Dutching is a betting strategy that involves placing bets on all outcomes of an event and due to odds discrepancies between Sportsbooks, a level profit can be made no matter what the outcome is.

Most sportsbooks nowadays are run using feeds and there are very few that actually odds compile. This inevitably means that most Sportsbooks offer very similar product, with similar odds. You could almost say that a marketing war has been evident in the last few years in order to secure new signups and retain customer loyalty to their brands. In order to stand out from the crowd, Sportsbooks might enhance certain odds and take a some risks and views as to who they might think will win a match and allow (up to a certain level) some business that would not be classified as recreational gambling. While taking risks of offering dutching situations might be great at boosting numbers in the short-term, it is not a long-term strategy to run a successful sportsbook operation.


Maths/Logic behind Dutching

The basis of Odds Compiling which you can read about here will explain how overrounds work but simply put, if we were to toss a coin, the likelihood of the coin landing on heads or tails would be 50% each.

To convert this to odds the simple calculation of: 100 divided by % chance of it happening. Therefore the odds for a coin toss would be 100/50 = 2.0 for heads and 100/50 = 2.0 for tails. To try to make a profit, Sportsbooks will add overround to the odds.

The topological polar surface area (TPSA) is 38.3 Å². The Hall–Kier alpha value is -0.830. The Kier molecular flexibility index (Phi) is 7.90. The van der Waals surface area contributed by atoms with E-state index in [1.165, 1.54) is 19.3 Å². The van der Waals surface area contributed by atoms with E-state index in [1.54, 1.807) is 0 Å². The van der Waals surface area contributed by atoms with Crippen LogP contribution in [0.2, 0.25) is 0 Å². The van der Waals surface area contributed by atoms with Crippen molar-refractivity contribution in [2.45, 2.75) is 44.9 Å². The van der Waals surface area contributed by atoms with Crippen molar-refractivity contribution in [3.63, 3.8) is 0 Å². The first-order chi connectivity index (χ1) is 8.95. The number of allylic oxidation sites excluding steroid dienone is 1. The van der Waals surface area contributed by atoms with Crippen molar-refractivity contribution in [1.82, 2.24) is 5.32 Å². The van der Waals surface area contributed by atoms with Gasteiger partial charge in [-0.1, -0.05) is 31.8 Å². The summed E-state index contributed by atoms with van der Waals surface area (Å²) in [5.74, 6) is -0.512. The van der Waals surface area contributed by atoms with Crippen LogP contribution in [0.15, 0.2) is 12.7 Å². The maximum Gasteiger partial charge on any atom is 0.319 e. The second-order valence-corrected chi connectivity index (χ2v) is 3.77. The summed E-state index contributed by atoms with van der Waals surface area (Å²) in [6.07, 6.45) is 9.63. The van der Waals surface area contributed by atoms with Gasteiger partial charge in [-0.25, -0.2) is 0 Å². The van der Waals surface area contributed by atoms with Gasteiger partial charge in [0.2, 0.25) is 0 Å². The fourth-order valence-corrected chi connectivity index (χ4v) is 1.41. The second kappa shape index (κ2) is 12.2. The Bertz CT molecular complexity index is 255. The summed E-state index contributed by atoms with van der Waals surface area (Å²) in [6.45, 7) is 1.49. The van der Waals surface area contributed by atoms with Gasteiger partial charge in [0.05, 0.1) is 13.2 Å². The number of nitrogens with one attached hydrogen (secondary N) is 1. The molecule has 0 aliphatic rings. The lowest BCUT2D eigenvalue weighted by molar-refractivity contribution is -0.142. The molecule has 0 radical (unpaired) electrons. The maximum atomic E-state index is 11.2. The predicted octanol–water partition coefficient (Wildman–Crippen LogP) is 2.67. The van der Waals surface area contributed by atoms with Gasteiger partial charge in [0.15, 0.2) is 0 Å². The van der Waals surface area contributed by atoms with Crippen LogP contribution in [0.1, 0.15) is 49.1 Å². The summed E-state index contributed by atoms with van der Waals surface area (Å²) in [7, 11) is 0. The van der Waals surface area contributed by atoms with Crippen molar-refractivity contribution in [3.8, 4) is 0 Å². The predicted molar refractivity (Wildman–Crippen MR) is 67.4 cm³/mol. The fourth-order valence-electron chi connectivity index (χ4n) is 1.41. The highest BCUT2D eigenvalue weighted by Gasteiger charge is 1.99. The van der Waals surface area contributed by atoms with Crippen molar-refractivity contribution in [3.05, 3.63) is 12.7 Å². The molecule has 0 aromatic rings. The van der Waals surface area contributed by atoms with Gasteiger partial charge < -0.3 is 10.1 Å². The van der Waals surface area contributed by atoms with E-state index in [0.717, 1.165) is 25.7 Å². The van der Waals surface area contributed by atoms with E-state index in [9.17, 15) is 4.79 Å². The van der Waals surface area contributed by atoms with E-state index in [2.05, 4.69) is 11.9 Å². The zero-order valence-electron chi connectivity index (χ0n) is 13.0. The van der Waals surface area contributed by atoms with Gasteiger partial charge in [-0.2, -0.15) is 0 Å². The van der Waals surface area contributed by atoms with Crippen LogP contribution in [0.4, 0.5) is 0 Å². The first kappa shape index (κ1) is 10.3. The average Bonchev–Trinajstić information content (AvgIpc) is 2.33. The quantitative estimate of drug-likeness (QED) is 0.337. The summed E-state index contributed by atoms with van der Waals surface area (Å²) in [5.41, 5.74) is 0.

Dutching positions occur when you add up the likelihood of all selections happening, the answer is less than 100% We call this position under-round.


Dutching in action

Let’s presume we have a tennis match between player A and player B with these odds from Sportsbook 1 and 2.

Player A             Player B

Sportsbook 1          1.70                   2.10

Sportsbook 2          2.10                   1.70


Judging by the odds it is quite clear that Sportsbook 1 believe that player 1 is the favourite to win the match while Sportsbook 2 think that Player B is the favourite.

Given this situation, should the punter bet £/€100 on player B with Sportsbook 1 and £/€100 on player A with Sportsbook 2, whatever the outcome, £/€10 will be won by the player. It is very important to point out here to always make sure that the market rules are the same for both Sportsbooks.


Here is another example in a 3 selection situation:

Odds              Stake                Winnings less Losings                    End result

4.0                   50                           150 – 60                                      +90

5.0                   40                           160 – 70                                      +90

10.0                 20                           180 – 90                                      +90


Technically in the example above, you can calculate the under-round by doing: 100/4.0 = 25 + 100/5.0 = 20 + 100/10.0 = 10.0. The total for the ‘book’ is 55, meaning a very high level of under-round and an extreme situation.

Last tip, keep an eye out for large tournaments or special events as more dutching opportunities can happen!